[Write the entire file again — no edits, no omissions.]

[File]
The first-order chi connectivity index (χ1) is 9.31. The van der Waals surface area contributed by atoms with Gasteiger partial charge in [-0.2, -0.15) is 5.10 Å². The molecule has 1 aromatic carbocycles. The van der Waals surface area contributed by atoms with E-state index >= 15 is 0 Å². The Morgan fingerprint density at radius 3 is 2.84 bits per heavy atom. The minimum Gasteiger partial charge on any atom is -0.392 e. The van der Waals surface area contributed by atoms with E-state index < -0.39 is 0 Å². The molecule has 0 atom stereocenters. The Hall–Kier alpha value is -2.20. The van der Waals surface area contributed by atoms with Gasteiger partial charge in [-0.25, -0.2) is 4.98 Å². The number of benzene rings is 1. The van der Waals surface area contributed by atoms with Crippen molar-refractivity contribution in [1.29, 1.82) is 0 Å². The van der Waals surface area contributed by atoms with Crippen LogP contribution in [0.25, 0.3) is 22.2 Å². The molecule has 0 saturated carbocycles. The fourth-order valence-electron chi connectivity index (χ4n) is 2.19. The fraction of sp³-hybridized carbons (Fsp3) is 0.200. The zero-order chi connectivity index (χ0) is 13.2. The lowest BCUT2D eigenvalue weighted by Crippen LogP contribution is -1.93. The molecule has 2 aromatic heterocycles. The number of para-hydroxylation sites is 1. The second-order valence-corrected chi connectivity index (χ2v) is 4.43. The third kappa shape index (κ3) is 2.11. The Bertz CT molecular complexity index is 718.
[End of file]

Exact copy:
The first-order chi connectivity index (χ1) is 9.31. The van der Waals surface area contributed by atoms with Gasteiger partial charge in [-0.2, -0.15) is 5.10 Å². The molecule has 1 aromatic carbocycles. The van der Waals surface area contributed by atoms with E-state index >= 15 is 0 Å². The Morgan fingerprint density at radius 3 is 2.84 bits per heavy atom. The minimum Gasteiger partial charge on any atom is -0.392 e. The van der Waals surface area contributed by atoms with E-state index < -0.39 is 0 Å². The molecule has 0 atom stereocenters. The Hall–Kier alpha value is -2.20. The van der Waals surface area contributed by atoms with Gasteiger partial charge in [-0.25, -0.2) is 4.98 Å². The number of benzene rings is 1. The van der Waals surface area contributed by atoms with Crippen molar-refractivity contribution in [1.29, 1.82) is 0 Å². The van der Waals surface area contributed by atoms with Crippen LogP contribution in [0.25, 0.3) is 22.2 Å². The molecule has 0 saturated carbocycles. The fourth-order valence-electron chi connectivity index (χ4n) is 2.19. The fraction of sp³-hybridized carbons (Fsp3) is 0.200. The zero-order chi connectivity index (χ0) is 13.2. The lowest BCUT2D eigenvalue weighted by Crippen LogP contribution is -1.93. The molecule has 2 aromatic heterocycles. The number of para-hydroxylation sites is 1. The second-order valence-corrected chi connectivity index (χ2v) is 4.43. The third kappa shape index (κ3) is 2.11. The Bertz CT molecular complexity index is 718.